Beeple Brings Crypto to Christie’s


Mike Winkelmann never used to call himself an artist. But that was before he made $3.5 million in a single weekend from selling his artworks. In December, he auctioned off multiple editions of three digital artworks, each priced at $969, and 21 unique works, most of which sold for about $100,000 each. It was only the second time he had put his art on sale.

The digital artist, who goes by Beeple, has created a drawing every single day for the last 13 years. He started with pen and paper but now mostly uses computer software such as the program Cinema 4D. On Thursday, a two-week-long online auction of a composite of the first 5,000 days of the project will begin at Christie’s, which says it’s the auction house’s first sale of a solely digital artwork. It will also be the first time that Christie’s will accept payment in the cryptocurrency Ether.

Beeple is selling these works as NFTs — nonfungible tokens — digital collectibles that use blockchain technology as authentication. An NFT can take any form, but for Beeple, it usually consists of an image or video file, sometimes with a physical object attached, verified with a digital signature on a blockchain. NFTs cleverly respond to the art world’s need for authentication and provenance in an increasingly digital world, permanently linking a digital file to its creator. It makes digital artworks unique, and therefore, sellable.

The speculative market for NFTs has skyrocketed in the last 12 months, and continues to grow. According to the NFT Report 2020, published by L’Atelier BNP Paribas and, the value of the NFT market tripled in 2020, putting its current value over $250 million. Now, the same investors who speculate on cryptocurrencies are trading wildly increasing volumes of NFTs on websites such as MakersPlace (which is partnering with Christie’s for the Beeple sale), SuperRare, and Rarible, where recent transactions are front and center. Memes and graphic collectibles are sold alongside artworks like Beeple’s, blurring the line between them.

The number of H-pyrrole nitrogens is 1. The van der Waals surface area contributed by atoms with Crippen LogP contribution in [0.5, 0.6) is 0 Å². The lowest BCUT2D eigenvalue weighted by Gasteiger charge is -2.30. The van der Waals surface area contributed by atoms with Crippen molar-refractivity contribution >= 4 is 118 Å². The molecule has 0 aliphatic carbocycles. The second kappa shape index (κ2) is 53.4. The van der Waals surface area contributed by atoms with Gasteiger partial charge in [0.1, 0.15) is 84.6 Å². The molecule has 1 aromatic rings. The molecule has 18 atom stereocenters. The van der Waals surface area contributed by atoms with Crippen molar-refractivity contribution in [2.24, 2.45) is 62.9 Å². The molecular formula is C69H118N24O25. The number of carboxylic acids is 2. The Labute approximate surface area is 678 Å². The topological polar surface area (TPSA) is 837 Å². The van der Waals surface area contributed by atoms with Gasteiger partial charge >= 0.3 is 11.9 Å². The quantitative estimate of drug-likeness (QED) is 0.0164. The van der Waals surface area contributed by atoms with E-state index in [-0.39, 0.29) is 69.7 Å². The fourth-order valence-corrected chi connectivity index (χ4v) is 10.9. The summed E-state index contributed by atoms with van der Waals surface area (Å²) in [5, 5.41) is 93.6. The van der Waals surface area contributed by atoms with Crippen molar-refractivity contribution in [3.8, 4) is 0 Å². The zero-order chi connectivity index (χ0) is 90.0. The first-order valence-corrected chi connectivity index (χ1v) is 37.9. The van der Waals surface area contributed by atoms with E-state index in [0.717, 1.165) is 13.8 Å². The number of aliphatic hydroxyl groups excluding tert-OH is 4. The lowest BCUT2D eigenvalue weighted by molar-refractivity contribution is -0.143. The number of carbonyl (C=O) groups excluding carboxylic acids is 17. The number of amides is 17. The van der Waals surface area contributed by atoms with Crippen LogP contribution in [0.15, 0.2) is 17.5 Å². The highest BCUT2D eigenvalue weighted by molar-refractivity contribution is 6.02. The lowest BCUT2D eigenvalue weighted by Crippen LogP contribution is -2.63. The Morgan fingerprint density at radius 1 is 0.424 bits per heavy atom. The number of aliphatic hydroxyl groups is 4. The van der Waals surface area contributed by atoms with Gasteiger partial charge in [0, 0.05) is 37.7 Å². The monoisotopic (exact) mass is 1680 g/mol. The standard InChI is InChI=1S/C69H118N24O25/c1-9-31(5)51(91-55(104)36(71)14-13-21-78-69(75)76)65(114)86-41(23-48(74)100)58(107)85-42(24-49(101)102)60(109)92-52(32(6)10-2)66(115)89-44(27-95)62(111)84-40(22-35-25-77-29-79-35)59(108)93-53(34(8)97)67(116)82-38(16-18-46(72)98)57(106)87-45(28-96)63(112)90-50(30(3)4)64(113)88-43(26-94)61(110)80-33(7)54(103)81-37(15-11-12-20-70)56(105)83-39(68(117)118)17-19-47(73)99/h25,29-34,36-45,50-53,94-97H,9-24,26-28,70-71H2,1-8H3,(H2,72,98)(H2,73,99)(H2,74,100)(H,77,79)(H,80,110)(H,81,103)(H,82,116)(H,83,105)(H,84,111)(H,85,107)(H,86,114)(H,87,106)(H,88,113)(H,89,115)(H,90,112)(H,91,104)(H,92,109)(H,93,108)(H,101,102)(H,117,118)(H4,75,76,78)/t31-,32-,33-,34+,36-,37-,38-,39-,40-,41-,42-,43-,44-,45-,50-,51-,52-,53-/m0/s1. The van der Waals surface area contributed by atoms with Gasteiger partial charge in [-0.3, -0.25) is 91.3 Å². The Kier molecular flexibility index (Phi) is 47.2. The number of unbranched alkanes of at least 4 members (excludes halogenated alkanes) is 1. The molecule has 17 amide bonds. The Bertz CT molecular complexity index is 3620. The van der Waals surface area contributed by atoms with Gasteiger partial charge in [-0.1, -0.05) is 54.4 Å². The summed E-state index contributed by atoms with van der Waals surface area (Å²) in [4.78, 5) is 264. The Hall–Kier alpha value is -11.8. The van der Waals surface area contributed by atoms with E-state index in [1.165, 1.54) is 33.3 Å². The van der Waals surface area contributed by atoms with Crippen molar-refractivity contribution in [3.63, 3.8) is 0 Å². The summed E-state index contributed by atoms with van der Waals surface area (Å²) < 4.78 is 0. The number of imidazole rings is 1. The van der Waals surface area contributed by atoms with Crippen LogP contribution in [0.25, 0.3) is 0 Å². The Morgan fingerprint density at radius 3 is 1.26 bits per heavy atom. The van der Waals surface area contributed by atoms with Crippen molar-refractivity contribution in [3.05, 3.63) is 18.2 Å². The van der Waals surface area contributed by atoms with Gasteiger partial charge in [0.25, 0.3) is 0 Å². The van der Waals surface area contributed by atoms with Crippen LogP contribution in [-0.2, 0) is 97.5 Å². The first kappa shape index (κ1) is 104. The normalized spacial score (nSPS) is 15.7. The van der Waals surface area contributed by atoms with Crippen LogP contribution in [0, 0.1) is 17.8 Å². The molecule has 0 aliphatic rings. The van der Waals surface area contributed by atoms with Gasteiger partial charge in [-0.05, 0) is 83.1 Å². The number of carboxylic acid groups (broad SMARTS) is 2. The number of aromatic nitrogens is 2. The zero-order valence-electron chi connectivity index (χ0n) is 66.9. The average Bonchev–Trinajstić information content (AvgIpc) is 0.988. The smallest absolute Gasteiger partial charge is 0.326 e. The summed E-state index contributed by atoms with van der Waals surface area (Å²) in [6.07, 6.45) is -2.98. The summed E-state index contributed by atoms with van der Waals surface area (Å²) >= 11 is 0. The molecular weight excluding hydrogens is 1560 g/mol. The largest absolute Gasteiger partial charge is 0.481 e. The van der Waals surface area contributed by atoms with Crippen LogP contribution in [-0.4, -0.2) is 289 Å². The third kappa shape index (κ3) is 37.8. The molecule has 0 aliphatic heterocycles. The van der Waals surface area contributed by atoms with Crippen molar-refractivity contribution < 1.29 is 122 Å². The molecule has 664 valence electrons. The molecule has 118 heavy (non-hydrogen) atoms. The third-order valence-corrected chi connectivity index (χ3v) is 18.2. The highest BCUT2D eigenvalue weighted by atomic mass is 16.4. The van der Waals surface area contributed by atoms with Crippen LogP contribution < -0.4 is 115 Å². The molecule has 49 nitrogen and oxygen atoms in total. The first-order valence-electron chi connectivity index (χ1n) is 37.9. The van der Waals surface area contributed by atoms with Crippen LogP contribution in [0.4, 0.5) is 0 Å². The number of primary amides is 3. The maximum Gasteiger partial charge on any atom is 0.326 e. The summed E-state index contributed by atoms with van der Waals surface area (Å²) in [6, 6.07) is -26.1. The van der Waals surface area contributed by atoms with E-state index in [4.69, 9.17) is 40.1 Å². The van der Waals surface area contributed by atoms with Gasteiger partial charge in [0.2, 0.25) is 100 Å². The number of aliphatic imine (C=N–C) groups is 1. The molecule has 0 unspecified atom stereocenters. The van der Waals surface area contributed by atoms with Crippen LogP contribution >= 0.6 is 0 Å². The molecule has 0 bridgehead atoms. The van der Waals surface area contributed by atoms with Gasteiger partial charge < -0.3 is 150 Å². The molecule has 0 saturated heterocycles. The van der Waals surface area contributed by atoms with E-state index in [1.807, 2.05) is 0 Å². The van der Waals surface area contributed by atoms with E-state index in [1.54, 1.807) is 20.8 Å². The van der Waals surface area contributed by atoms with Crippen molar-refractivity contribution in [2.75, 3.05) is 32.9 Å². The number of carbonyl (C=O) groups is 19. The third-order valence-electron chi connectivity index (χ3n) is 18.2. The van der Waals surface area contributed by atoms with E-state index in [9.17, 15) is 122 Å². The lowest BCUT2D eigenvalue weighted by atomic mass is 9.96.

Although it’s the first time that Christie’s will sell a purely virtual work, the art world is familiar with this genre of sale. To take one example, anyone could duct tape a banana to the wall, but it wouldn’t be Maurizio Cattelan’s “Comedian.” Likewise, someone could easily make a digital copy of Beeple’s “Everydays — The First 5000 Days,” but even though the content would be exactly the same, they wouldn’t own the artwork itself without blockchain verification. NFTs make it possible to collect digital artworks in a similar way to paintings, sculptures or conceptual artwork.

“I don’t know anything about the traditional art world,” said Beeple, a computer science graduate, who only began researching NFTs in mid-October. Though he was a newcomer to both fine art and crypto-art, his “Everydays” project, now 13 years in, has become popular online. He’s amassed a huge following (nearly two million on Instagram, 200,000 on Twitter) with his apocalyptic, warped aesthetic leading to commissions from brands such as Louis Vuitton, whose Spring 2019 collection was emblazoned with his images.

Beeple’s work has a brash, in-your-face appeal, like a political sketch cartoon set in a dystopian video game. Politicians like Donald J. Trump, Kim Jong-un and Hillary Clinton feature (often nude with mutant, robot bodies), as do Buzz Lightyear, Mickey Mouse and Pikachu. Since Winkelmann creates one drawing per day, his works often riff on what’s been happening in the news, instantly metabolizing internet culture into visual commentary. It’s a style that speaks the native tongue of a cadre of meme-literate speculators, many of whom have made huge sums from tech and crypto investments.

After an initial “drop” (a term laced with streetwear overtones) of NFTs in October, Winkelmann decided to conduct his December sale through the website Nifty Gateway. The sale broke the top records for digital art within five minutes. Many buyers immediately resold the works at higher prices, seeing their initial investment multiply within minutes. Today, many of these works are selling for more than 1,000 percent of their original price.

“That was a real wake up call for all of us,” said Noah Davis, a specialist in postwar and contemporary art at Christie’s, “to see such significant sums being paid.”

“We’re right up against a potential paradigm shift,” Davis continued, pointing to the recent boom in cryptocurrencies and the GameStop revolt against Wall Street this year as evidence that financial marketplaces are swiftly changing.